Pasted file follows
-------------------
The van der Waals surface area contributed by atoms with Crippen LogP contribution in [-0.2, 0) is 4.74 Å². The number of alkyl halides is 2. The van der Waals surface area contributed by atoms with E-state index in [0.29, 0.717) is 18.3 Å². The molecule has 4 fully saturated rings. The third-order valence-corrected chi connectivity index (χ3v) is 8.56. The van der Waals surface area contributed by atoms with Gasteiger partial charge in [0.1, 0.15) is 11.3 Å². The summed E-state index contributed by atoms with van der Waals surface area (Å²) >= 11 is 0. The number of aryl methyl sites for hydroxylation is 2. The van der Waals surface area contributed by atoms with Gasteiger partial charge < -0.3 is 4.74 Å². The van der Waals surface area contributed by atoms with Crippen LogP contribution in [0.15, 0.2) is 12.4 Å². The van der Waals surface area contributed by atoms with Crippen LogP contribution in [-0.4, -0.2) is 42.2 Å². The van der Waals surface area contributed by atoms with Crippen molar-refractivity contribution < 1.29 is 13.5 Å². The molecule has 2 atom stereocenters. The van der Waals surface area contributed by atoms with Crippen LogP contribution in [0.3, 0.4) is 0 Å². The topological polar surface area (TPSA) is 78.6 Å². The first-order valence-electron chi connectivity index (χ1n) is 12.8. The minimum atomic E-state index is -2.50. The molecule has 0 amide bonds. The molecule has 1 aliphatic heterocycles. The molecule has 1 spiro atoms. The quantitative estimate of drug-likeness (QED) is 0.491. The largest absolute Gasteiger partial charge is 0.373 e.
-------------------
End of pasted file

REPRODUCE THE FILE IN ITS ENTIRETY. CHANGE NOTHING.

The van der Waals surface area contributed by atoms with Crippen LogP contribution in [-0.2, 0) is 4.74 Å². The number of alkyl halides is 2. The van der Waals surface area contributed by atoms with E-state index in [0.29, 0.717) is 18.3 Å². The molecule has 4 fully saturated rings. The third-order valence-corrected chi connectivity index (χ3v) is 8.56. The van der Waals surface area contributed by atoms with Gasteiger partial charge in [0.1, 0.15) is 11.3 Å². The summed E-state index contributed by atoms with van der Waals surface area (Å²) >= 11 is 0. The number of aryl methyl sites for hydroxylation is 2. The van der Waals surface area contributed by atoms with Gasteiger partial charge < -0.3 is 4.74 Å². The van der Waals surface area contributed by atoms with Crippen LogP contribution in [0.15, 0.2) is 12.4 Å². The van der Waals surface area contributed by atoms with Crippen LogP contribution in [-0.4, -0.2) is 42.2 Å². The van der Waals surface area contributed by atoms with Crippen molar-refractivity contribution < 1.29 is 13.5 Å². The molecule has 2 atom stereocenters. The van der Waals surface area contributed by atoms with Crippen LogP contribution in [0.3, 0.4) is 0 Å². The topological polar surface area (TPSA) is 78.6 Å². The first-order valence-electron chi connectivity index (χ1n) is 12.8. The minimum atomic E-state index is -2.50. The molecule has 0 amide bonds. The molecule has 1 aliphatic heterocycles. The molecule has 1 spiro atoms. The quantitative estimate of drug-likeness (QED) is 0.491. The largest absolute Gasteiger partial charge is 0.373 e.